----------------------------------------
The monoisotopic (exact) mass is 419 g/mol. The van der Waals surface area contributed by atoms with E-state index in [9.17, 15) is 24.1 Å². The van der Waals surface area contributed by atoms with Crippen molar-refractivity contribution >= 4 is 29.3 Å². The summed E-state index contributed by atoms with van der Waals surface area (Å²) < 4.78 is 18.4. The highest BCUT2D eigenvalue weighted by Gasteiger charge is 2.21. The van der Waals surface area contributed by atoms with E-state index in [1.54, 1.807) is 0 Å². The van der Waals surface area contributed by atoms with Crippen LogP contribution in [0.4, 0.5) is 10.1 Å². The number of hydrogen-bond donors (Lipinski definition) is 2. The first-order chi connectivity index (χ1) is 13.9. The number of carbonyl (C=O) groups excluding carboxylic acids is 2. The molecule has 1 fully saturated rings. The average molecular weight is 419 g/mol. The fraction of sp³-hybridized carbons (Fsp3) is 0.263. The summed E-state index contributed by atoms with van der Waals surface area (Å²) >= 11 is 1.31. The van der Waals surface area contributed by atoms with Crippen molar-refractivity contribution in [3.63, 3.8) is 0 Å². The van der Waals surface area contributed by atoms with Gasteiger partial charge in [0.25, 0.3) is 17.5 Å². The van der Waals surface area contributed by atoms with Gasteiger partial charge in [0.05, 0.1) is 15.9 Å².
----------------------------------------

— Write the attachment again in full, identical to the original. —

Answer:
The monoisotopic (exact) mass is 419 g/mol. The van der Waals surface area contributed by atoms with E-state index in [9.17, 15) is 24.1 Å². The van der Waals surface area contributed by atoms with Crippen molar-refractivity contribution >= 4 is 29.3 Å². The summed E-state index contributed by atoms with van der Waals surface area (Å²) < 4.78 is 18.4. The highest BCUT2D eigenvalue weighted by Gasteiger charge is 2.21. The van der Waals surface area contributed by atoms with E-state index in [1.54, 1.807) is 0 Å². The van der Waals surface area contributed by atoms with Crippen LogP contribution in [0.4, 0.5) is 10.1 Å². The number of hydrogen-bond donors (Lipinski definition) is 2. The first-order chi connectivity index (χ1) is 13.9. The number of carbonyl (C=O) groups excluding carboxylic acids is 2. The molecule has 1 fully saturated rings. The average molecular weight is 419 g/mol. The fraction of sp³-hybridized carbons (Fsp3) is 0.263. The summed E-state index contributed by atoms with van der Waals surface area (Å²) >= 11 is 1.31. The van der Waals surface area contributed by atoms with Crippen molar-refractivity contribution in [3.63, 3.8) is 0 Å². The van der Waals surface area contributed by atoms with Gasteiger partial charge in [0.25, 0.3) is 17.5 Å². The van der Waals surface area contributed by atoms with Gasteiger partial charge in [0.05, 0.1) is 15.9 Å².